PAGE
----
In addition to step-specific resources, a number of other materials may be useful for program planning and implementation.
These additional resources fall into the following categories:
In addition to step-specific resources, a number of other materials may be useful for program planning and implementation.
These additional resources fall into the following categories:
A guide from the University of Wisconsin Extension with procedures for summarizing information from sources, such as open-ended questions, individual interviews, or focus groups.
A guide from the University of Wisconsin Extension with a discussion of basic concepts of statistical analysis, such as frequencies, percentage, averages, ranges, and standard deviation.
2013 report from the Centers for Disease Control and Prevention (CDC) provides scientific support for efforts to implement policies, programs, professional best practices, and individual actions to reduce disparities.
The report addresses disparities at the national level in health care access, exposure to environmental hazards, mortality, morbidity, behavioral risk factors, disability status, and social determinants of health. The findings in the full report, an executive summary, presentation, and 23 fact sheets can be used to intervene at the state, tribal, and local levels to best address health disparities and inequalities.
A free website, sponsored by the Community-Campus Partnership for Health for peer-reviewing, publishing, and disseminating products of health-related community-engaged scholarship that are in forms other than journal articles.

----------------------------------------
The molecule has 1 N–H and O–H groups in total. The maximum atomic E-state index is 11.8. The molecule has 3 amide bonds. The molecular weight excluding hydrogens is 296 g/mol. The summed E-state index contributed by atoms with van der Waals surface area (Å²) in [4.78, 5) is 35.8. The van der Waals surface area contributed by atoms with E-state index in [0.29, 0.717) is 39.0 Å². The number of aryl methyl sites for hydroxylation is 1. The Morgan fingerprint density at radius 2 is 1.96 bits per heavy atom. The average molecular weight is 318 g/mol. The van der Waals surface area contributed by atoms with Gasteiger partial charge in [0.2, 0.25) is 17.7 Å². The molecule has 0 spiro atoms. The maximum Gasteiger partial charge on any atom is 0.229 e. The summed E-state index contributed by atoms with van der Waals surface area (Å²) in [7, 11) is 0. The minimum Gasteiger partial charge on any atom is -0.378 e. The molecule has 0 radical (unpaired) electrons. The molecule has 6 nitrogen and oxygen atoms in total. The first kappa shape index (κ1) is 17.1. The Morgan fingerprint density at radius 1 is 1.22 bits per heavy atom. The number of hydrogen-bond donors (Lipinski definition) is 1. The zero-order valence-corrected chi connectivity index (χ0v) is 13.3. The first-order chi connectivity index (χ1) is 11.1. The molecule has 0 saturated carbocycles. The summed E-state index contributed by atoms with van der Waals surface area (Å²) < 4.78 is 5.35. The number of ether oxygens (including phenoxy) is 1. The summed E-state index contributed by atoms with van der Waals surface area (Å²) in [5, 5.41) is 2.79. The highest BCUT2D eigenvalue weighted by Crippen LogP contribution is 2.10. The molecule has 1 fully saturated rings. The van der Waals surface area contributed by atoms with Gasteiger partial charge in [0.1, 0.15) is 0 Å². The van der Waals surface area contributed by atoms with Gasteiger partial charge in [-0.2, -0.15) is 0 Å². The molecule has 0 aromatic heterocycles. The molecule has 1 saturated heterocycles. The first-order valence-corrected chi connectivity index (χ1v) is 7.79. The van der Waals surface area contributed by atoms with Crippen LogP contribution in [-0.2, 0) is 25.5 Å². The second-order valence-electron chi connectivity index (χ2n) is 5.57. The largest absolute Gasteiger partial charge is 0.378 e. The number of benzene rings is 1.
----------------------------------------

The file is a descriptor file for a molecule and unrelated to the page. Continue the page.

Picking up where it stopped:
The website contains high-quality tools and resources that can be directly downloaded or obtained from the author, typically free of charge.
The Foundation produces research and data about the complex health and health care issues facing the US and publishes program evaluations and reports at the end of many projects.
PubMed Central® (PMC) is a free archive of biomedical and life sciences journal literature at the US National Institutes of Health's National Library of Medicine (NIH/NLM).
Launched in February 2000, PMC was developed and is managed by NLM’s National Center for Biotechnology Information. PMC contains a repository of nearly 2 million journal articles.
Report and guide from the University of Kentucky College of Agriculture with a step-by-step description of how to conduct a focus group.